Objectives In many countries, large numbers of critically ill patients with coronavirus disease 2019 are admitted to the ICUs within a short period of time, overwhelming usual care capacities. Preparedness and reorganization ahead of the wave to increase ICU surge capacity may be associated with favorable outcome. The purpose of this study was to report our experience in terms of ICU organization and anticipation, as well as reporting patient characteristics, treatment, and outcomes. Design A prospective observational study. Setting The division of intensive care at the Geneva University Hospitals (Geneva, Switzerland). Patients All consecutive adult patients with acute respiratory failure due to coronavirus disease 2019 admitted in the ICU between March 9, 2020, and May 19, 2020, were enrolled. Patients' demographic data, comorbidities, laboratory values, treatments, and clinical outcomes were collected. Interventions None. Measurements and Main Results The ICU was reorganized into cells of six to eight patients under the care of three physicians and five nurses. Its capacity increased from 30 to 110 beds, fully equipped and staffed, transforming the surgical intermediate care unit, the postoperative care facility, and operating theaters into ICUs. Surge capacity has always exceeded the number of patients hospitalized. Among 129 critically ill patients with severe acute hypoxemic respiratory failure, 96% required invasive mechanical ventilation. A total of 105 patients (81%) were discharged alive and 24 died, corresponding to a mortality of 19%. Patients who died were significantly older, with higher severity scores at admission, had higher levels of d-dimers, plasma creatinine, high-sensitive troponin T, C-reactive protein, and procalcitonin, and required more frequent prone sessions. Conclusions A rapid increase in ICU bed capacity, including adequate equipment and staffing, allowed for a large number of critically ill coronavirus disease 2019 patients to be taken care of within a short period of time. Anticipation and preparedness ahead of the wave may account for the low mortality observed in our center. These results highlight the importance of resources management strategy in the context of the ongoing coronavirus disease 2019 pandemic.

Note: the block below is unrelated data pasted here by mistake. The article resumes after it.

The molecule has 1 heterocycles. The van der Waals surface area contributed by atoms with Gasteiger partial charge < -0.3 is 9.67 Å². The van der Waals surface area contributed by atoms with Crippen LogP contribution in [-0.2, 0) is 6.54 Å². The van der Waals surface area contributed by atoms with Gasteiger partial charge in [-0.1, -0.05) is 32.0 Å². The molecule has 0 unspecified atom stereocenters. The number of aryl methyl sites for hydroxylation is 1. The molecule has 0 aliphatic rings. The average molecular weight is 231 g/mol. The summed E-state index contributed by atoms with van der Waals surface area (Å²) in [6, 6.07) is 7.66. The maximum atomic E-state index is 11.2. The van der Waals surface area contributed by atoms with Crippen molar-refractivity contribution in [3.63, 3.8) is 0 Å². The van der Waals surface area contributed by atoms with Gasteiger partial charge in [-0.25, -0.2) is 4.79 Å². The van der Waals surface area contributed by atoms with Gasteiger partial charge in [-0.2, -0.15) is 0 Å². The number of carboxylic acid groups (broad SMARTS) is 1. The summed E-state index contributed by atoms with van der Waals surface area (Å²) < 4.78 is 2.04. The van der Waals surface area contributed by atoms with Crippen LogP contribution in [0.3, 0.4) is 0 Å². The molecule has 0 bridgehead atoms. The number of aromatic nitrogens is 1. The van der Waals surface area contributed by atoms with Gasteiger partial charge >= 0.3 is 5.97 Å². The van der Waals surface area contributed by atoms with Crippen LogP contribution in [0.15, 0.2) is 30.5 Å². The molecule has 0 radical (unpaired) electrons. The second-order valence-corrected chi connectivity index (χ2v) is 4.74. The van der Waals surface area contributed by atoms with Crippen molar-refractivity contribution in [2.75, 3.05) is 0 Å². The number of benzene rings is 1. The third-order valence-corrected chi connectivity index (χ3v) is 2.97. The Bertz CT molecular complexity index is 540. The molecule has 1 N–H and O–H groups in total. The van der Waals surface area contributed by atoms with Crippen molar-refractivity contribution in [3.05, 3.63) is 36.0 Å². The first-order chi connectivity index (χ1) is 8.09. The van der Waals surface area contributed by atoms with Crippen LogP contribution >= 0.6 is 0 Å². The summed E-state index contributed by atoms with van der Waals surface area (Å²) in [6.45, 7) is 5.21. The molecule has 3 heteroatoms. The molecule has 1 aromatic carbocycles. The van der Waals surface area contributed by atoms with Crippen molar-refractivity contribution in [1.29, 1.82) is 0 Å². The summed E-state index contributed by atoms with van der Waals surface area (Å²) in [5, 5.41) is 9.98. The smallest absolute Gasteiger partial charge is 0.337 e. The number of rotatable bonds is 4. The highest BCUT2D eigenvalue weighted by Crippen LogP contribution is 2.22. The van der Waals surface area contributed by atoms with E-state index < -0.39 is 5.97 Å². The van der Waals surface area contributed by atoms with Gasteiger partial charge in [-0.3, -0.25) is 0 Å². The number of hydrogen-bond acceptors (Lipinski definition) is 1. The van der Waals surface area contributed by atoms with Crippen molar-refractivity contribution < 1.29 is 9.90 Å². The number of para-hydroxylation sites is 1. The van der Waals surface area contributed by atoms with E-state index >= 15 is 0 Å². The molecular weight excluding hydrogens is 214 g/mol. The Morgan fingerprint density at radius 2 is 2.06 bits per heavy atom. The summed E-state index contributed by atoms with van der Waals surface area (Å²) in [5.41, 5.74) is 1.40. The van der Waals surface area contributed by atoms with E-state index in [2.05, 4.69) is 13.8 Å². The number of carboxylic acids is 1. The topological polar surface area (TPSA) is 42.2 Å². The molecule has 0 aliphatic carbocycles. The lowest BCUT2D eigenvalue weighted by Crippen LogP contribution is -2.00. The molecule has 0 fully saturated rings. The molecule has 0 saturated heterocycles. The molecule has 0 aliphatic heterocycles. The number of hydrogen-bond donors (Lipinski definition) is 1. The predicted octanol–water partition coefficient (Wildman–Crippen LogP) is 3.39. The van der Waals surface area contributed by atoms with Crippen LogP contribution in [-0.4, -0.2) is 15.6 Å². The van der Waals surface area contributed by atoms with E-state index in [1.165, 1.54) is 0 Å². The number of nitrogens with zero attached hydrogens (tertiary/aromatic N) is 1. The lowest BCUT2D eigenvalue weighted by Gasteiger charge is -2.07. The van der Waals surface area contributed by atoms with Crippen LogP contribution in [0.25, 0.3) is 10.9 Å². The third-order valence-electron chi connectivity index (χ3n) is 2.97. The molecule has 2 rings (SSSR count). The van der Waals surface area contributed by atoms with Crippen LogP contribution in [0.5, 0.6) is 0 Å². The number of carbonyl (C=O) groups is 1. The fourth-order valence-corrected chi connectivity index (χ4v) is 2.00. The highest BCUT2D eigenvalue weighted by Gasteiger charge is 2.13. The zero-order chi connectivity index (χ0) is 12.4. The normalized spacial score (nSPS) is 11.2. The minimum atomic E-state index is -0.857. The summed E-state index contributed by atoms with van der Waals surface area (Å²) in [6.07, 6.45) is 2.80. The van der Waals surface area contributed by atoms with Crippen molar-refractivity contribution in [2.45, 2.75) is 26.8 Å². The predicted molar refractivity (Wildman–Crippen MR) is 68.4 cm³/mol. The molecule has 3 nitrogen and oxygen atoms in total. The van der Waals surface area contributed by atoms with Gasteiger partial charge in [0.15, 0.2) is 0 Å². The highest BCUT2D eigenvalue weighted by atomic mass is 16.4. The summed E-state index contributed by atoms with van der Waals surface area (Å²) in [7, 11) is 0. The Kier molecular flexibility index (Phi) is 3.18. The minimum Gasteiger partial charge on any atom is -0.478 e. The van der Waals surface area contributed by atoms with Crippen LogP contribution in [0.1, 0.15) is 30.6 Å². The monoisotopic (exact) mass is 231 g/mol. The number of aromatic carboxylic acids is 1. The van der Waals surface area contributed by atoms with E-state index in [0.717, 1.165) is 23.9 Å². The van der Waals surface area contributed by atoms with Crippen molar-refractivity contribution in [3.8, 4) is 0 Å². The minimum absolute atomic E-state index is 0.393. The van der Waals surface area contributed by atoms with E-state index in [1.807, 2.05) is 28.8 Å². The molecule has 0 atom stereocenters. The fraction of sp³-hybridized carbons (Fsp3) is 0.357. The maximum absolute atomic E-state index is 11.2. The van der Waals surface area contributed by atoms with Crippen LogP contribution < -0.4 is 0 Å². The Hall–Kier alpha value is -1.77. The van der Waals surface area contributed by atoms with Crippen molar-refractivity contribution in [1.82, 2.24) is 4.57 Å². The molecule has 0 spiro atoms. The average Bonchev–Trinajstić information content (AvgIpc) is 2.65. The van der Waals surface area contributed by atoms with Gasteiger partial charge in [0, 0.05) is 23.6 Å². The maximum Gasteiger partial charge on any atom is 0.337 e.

Primmaz, S., Le Terrier, C., Suh, N., Ventura, F., Boroli, F., Bendjelid, K., … Pugin, J. (2020). Preparedness and Reorganization of Care for Coronavirus Disease 2019 Patients in a Swiss ICU: Characteristics and Outcomes of 129 Patients. Critical Care Explorations, 2(8), e0173. https://doi.org/10.1097/cce.0000000000000173